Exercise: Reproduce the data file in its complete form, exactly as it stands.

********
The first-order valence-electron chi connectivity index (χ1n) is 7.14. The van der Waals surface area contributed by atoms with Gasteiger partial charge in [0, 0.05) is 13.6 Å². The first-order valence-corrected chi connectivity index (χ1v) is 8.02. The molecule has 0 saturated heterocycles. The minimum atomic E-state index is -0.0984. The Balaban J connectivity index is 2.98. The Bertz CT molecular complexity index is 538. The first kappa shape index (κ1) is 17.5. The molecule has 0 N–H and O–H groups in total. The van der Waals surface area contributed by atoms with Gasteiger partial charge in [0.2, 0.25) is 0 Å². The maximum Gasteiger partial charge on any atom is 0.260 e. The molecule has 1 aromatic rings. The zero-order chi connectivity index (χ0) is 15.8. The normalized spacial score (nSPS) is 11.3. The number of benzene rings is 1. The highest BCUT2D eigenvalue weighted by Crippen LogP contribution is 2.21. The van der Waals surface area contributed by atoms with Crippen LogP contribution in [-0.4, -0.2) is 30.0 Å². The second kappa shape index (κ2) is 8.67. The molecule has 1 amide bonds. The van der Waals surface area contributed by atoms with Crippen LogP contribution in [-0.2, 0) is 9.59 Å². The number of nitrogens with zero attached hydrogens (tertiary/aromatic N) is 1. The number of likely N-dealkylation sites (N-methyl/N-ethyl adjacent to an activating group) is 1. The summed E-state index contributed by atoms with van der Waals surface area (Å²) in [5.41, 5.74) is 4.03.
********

The first-order valence-electron chi connectivity index (χ1n) is 7.14. The van der Waals surface area contributed by atoms with Gasteiger partial charge in [0, 0.05) is 13.6 Å². The first-order valence-corrected chi connectivity index (χ1v) is 8.02. The molecule has 0 saturated heterocycles. The minimum atomic E-state index is -0.0984. The Balaban J connectivity index is 2.98. The Bertz CT molecular complexity index is 538. The first kappa shape index (κ1) is 17.5. The molecule has 0 N–H and O–H groups in total. The van der Waals surface area contributed by atoms with Gasteiger partial charge in [0.2, 0.25) is 0 Å². The maximum Gasteiger partial charge on any atom is 0.260 e. The molecule has 1 aromatic rings. The zero-order chi connectivity index (χ0) is 15.8. The normalized spacial score (nSPS) is 11.3. The number of benzene rings is 1. The highest BCUT2D eigenvalue weighted by Crippen LogP contribution is 2.21. The van der Waals surface area contributed by atoms with Crippen LogP contribution in [-0.4, -0.2) is 30.0 Å². The second kappa shape index (κ2) is 8.67. The molecule has 1 amide bonds. The van der Waals surface area contributed by atoms with Crippen LogP contribution in [-0.2, 0) is 9.59 Å². The number of nitrogens with zero attached hydrogens (tertiary/aromatic N) is 1. The number of likely N-dealkylation sites (N-methyl/N-ethyl adjacent to an activating group) is 1. The summed E-state index contributed by atoms with van der Waals surface area (Å²) in [5.41, 5.74) is 4.03.